How easy is the Cobra MX41-40V lawn mower to use?
Despite its unpromising wheels, the Cobra MX41-40V was very easy to maneuver. It doesn’t falter or slow when it meets thicker grass like some electric mowers do, instead you can hear the blades speed up when things get tougher going.
Our lawn is fairly flat and the Cobra MX41-40V was lightweight enough to push along without breaking a sweat. There’s a small but steep slope at one end, which would have benefited from self-propelled drive, but I managed fine (get the MX46S-40V if your garden is seriously hilly).
I was very impressed by how well I could push the Cobra MX41-40V up over some of the lumpier parts of the lawn, too (a year of diggers and cranes rumbling over it during renovations has taken its toll).
In terms of battery life, a full charge lasted around 50 minutes, which was enough to do more than half of our lawn – I’d guestimate around 600-650 sq m. If you need to do a larger lawn, it might be worth buying an extra battery (£129.99) and charging both before you begin.
Note to Cobra’s R&D department; an extra handle or grip underneath the grass box would be useful. The main handle is fine for taking the grass box on and off, but up-ending it and tipping the grass out would be easier with a second handle. First World problems and all that…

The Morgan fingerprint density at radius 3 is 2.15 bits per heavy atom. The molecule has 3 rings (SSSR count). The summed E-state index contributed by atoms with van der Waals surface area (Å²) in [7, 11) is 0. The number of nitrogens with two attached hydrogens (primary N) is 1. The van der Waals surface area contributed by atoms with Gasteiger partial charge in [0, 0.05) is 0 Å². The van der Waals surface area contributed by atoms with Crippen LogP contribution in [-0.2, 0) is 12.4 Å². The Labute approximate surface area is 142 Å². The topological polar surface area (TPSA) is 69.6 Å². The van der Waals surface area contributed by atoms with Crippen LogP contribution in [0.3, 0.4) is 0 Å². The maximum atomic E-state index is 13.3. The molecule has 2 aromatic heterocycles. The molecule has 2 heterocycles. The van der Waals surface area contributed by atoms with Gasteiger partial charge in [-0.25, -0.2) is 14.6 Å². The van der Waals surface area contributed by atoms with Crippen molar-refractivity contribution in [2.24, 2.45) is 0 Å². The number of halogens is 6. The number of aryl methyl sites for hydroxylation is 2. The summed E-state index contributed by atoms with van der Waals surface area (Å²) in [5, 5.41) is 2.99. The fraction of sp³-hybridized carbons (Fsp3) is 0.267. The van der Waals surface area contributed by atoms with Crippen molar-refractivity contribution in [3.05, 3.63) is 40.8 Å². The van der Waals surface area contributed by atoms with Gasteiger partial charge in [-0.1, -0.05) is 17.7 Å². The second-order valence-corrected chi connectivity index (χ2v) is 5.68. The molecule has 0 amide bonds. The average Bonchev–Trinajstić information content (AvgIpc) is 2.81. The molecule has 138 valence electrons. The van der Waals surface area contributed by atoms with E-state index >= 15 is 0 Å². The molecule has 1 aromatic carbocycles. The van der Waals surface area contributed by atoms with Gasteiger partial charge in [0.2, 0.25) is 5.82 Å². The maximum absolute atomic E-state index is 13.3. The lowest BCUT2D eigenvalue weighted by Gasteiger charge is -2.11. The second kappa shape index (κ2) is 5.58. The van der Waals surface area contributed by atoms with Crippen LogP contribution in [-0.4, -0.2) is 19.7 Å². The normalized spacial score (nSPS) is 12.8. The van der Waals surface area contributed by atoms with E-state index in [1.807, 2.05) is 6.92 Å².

Additional features on the Cobra MX41-40V lawn mower
As mentioned, you can buy a second battery, and an extra charging unit (£44.99) if required – i.e. if your lawn takes longer than 50 minutes to mow. As the battery recharges fully in just 1.5 hours, you could just do it in two shifts. Speaking of batteries, there’s a power indicator on the battery itself and also on the handle, so you can easily see how much power you have left to play with.
The quick release levers on the handle makes it easy to fold down, which is great if you’re pushed for space in your garden shed. The handle is also easily height-adjustable – I’m 5’9” and the middle setting felt most comfortable but it’s nice to have options.
How does the Cobra MX41-40V lawn mower rate?
Online the Cobra MX41-40V rates very highly and appears to have a firm fanbase in the best cordless lawn mower picks. It has earned a Which? Best Buy, and Amazon customers rate it 4.7 out of 5. My appreciation for the Cobra MX41-40V can be best explained by what it doesn’t do, rather than what it does.